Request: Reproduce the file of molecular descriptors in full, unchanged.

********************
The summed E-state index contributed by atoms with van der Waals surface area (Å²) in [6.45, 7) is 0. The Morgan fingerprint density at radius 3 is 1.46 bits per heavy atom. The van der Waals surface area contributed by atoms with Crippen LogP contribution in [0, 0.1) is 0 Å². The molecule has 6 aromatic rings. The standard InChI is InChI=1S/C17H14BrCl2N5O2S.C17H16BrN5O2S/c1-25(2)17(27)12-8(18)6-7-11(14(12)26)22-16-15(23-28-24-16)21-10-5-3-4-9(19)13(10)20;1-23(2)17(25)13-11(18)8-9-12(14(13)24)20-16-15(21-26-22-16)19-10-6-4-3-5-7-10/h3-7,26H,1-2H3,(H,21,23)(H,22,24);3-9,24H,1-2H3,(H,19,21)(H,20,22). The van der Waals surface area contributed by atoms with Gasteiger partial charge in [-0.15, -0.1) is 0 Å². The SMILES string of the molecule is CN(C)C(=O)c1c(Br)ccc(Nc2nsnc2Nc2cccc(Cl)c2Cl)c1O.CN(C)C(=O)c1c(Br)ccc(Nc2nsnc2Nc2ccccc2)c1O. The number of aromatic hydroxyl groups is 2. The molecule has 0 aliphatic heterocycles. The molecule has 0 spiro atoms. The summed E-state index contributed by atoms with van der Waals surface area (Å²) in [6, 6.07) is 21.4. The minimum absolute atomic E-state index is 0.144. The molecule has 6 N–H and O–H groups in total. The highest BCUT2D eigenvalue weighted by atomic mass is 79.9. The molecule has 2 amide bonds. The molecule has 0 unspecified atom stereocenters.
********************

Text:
The summed E-state index contributed by atoms with van der Waals surface area (Å²) in [6.45, 7) is 0. The Morgan fingerprint density at radius 3 is 1.46 bits per heavy atom. The van der Waals surface area contributed by atoms with Crippen LogP contribution in [0, 0.1) is 0 Å². The molecule has 6 aromatic rings. The standard InChI is InChI=1S/C17H14BrCl2N5O2S.C17H16BrN5O2S/c1-25(2)17(27)12-8(18)6-7-11(14(12)26)22-16-15(23-28-24-16)21-10-5-3-4-9(19)13(10)20;1-23(2)17(25)13-11(18)8-9-12(14(13)24)20-16-15(21-26-22-16)19-10-6-4-3-5-7-10/h3-7,26H,1-2H3,(H,21,23)(H,22,24);3-9,24H,1-2H3,(H,19,21)(H,20,22). The van der Waals surface area contributed by atoms with Gasteiger partial charge in [-0.15, -0.1) is 0 Å². The SMILES string of the molecule is CN(C)C(=O)c1c(Br)ccc(Nc2nsnc2Nc2cccc(Cl)c2Cl)c1O.CN(C)C(=O)c1c(Br)ccc(Nc2nsnc2Nc2ccccc2)c1O. The number of aromatic hydroxyl groups is 2. The molecule has 0 aliphatic heterocycles. The molecule has 0 spiro atoms. The summed E-state index contributed by atoms with van der Waals surface area (Å²) in [6, 6.07) is 21.4. The minimum absolute atomic E-state index is 0.144. The molecule has 6 N–H and O–H groups in total. The highest BCUT2D eigenvalue weighted by atomic mass is 79.9. The molecule has 2 amide bonds. The molecule has 0 unspecified atom stereocenters.